Chennai: French software maker Dassault Systemes’ India revenues are unlikely to surpass last year’s 55% growth amid a lacklustre business environment, a top executive said on Wednesday.
“The Indian economy isn’t doing well and so we will be happy with last year’s level of growth,” Andy Kalambi, chief executive officer of Dassault Systemes’ Enovia brand, said in an interview. “We have moderate expectations.”
India’s gross domestic product growth had dropped to a nine-year low of 5.3% in the quarter ended March, stoking worries about a prolonged slump. Earlier this week, the Reserve Bank of India (RBI) retained its key rates as inflation concerns outweighed growth fears.
The Dassault Systemes logo is seen at the company’s headquarters in Velizy, near Paris, France. Bloomberg.
India, which is the third-largest Asian market behind Japan and China for the three-dimensional modeling software maker, saw a 55% growth in 2011 revenue. The Asia region brought in 27% of Dassault Systemes’ €1.78 billion revenue last year. The French company doesn’t provide a national breakdown of revenue figures.
In India, aerospace and automotive companies comprise more than 45% of their client base in the country.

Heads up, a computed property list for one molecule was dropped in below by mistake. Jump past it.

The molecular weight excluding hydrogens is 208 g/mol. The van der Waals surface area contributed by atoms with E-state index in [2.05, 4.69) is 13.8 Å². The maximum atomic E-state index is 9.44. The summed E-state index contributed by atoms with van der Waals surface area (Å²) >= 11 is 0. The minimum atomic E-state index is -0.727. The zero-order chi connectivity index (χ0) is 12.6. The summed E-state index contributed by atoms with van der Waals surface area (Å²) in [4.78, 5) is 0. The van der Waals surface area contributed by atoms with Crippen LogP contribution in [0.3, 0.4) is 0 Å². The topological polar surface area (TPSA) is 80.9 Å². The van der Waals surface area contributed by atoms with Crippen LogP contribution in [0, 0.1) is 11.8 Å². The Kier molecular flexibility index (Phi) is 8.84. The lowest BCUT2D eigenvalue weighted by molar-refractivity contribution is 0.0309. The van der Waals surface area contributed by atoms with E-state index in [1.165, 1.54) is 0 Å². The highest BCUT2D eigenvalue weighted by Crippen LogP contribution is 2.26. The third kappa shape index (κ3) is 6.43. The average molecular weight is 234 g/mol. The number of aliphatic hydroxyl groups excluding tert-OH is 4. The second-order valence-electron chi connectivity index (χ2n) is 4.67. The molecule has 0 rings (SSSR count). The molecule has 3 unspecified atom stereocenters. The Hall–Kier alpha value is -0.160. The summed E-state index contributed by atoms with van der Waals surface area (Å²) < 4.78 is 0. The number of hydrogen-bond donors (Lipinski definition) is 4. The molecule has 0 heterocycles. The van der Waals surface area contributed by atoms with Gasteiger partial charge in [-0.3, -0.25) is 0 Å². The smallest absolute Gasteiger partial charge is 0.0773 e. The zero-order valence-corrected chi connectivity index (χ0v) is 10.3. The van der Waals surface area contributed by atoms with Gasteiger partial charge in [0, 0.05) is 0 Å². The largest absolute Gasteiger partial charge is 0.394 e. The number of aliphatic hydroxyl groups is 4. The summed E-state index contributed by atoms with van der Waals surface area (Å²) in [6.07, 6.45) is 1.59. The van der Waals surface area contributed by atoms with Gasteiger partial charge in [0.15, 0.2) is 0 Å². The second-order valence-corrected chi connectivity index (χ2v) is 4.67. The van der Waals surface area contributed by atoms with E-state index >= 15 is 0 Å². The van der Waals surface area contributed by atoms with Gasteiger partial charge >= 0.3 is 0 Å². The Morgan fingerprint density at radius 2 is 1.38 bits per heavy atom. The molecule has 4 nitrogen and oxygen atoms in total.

“Inflation is one part and salaries aren’t growing any faster, and so it will hit demand and cars won’t get purchased,” said Kumar Kandaswami, senior director and country leader for manufacturing at consultancy Deloitte Touche Tohmatsu in India, pointing to woes dogging the country’s automotive sector that could impact technology investments.
Still, the French company’ expectation for 2012 revenue growth in India is higher than the 5-7% growth outlook for global sales this year.
In India, Kalambi expects Dassault Systemes to tie up with 250-300 additional educational institutions to offer training in the company’s modeling software. It provides software and academic support to 800 technical engineering institutions in India.
The Enovia chief executive didn’t dismiss the possibility of acquiring a suitable Indian company that has a technological edge.
“We are an extremely acquisitive company and have cash in our bank,” Kalambi said. “India has some interesting companies.”
In April, Dassault Systemes announced its intent to buy geological modeling and simulation company Gemcom Software International (Gemcom) for approximately $360 million.
Reuters contributed to this report.